Public and charter school districts across Minnesota had their 2011-12 report cards made public this past Thursday when the Minnesota Department of Education (MDE) released the most recent multiple measurement ratings (MMR) report.

Public and charter school districts across Minnesota had their 2011-12 report cards made public this past Thursday when the Minnesota Department of Education (MDE) released the most recent multiple measurement ratings (MMR) report.
The MMR is the most recent education report being provided to the public, and it is based on a program developed by MDE as part of  a waiver request the state proposed that would allow it not to fall under the standards of the federal No Child Left Behind Act.
According to a press release from MDE, early analysis indicates show the state is “gaining traction” in what is the primary goal of the concept – closing the achievement gap.
An MMR report is created for every public and charter school in the state, and each school, elementary, middle and high school is ranked on a list based on how well each “measured up.”
While each school receives a ranking, only those schools which use Title I federal funding receive one of five designations under the auspices of the MMR report.
Those designations include being deemed a reward, celebration eligible, focus, continuous improvement or priority school. Those designations are based on four areas, including proficiency, growth, closing the achievement gap and graduation rate.

Student proficiency is based on the results of the Minnesota Com-prehensive Assess-ment (MCA) tests ad-ministered this past spring. Those results were released earlier this summer.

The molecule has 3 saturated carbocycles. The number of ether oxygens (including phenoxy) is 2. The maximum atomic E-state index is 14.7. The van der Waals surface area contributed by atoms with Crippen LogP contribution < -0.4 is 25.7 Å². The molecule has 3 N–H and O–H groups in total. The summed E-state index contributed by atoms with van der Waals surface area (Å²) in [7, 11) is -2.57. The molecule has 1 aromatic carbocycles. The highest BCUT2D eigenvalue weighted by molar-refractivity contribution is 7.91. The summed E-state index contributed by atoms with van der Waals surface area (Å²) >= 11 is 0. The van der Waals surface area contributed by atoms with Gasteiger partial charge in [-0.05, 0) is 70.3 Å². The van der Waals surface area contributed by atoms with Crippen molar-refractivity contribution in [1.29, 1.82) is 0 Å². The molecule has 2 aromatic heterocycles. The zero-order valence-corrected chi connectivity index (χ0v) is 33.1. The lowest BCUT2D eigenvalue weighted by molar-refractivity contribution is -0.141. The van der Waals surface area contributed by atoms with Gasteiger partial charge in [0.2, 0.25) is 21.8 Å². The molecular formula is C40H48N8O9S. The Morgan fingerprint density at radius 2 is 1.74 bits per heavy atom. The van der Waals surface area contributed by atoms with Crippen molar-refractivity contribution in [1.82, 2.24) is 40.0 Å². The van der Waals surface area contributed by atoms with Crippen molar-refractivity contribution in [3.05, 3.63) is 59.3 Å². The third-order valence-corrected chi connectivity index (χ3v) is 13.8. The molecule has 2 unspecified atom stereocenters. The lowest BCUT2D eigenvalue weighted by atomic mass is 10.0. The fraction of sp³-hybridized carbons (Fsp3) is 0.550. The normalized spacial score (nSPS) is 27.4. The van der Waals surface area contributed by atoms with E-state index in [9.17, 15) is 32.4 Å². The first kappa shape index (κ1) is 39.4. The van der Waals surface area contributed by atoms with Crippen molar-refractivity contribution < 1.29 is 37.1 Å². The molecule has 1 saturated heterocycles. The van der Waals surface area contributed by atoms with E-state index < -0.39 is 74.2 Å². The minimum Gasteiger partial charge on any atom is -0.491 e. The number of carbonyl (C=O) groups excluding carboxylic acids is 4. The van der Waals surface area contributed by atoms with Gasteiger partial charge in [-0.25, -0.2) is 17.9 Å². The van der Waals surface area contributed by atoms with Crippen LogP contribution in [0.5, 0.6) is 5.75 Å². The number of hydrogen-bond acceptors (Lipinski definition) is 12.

Both math and reading scores are taken into consideration.
Student growth is based on how individual students progress from one year to the next on the MCAs.
Closing the achievement gap is about comparing how those students in certain designation categories score in comparison to those who do not fit into any of those categories.
While one might assume the achievement gap focuses solely on ethnicity, the comparison also includes those students who could be designated as in poverty based on free and reduced lunch qualification, as well as those who are classified as in special education or as having English as their second language.
Graduation rates, which obviously are only scored in high schools are not based solely on each year’s seniors but focus on how many of each year’s freshman actually graduate after four years in high school.
According to Darcy Josephson, RASD dir-ector of teaching and learning, the graduation rate only includes those students who are part of the district from Grade 9 through their senior year.

The five categories in which a school is designated are based on a score given by MDE for each of the categories in which they would be assessed, and each category has a total of 25 points.
So, in an elementary  or middle school, the three categories would have a total score out of as possible 75 points. At the high school level, the score is out of 100 points.
The top 15 percent of all schools in the state at each level are designated as reward schools.
According to data from MDE, Wabasso High School was designated as a reward school, as did Walnut Grove Elementary School.
The second designation is a new category introduced when the 2012 MMR results were reported.
That category, known as celebration eligible, includes the next 25 percent of schools, with those who are given this designation having the opportunity to apply to be a celebration school.
Several schools in the area, including Reede Gray Elemen-tary, Cedar Mountain Elementary, ECHO Charter, Red Rock Central Elementary and Wabasso Elemen-tary schools were all named to this list.
“We are very excited,” said Patti Machart, Cedar Mountain Elem-entary School principal. “That designation puts us in the top half of the state. Our kids have worked hard.”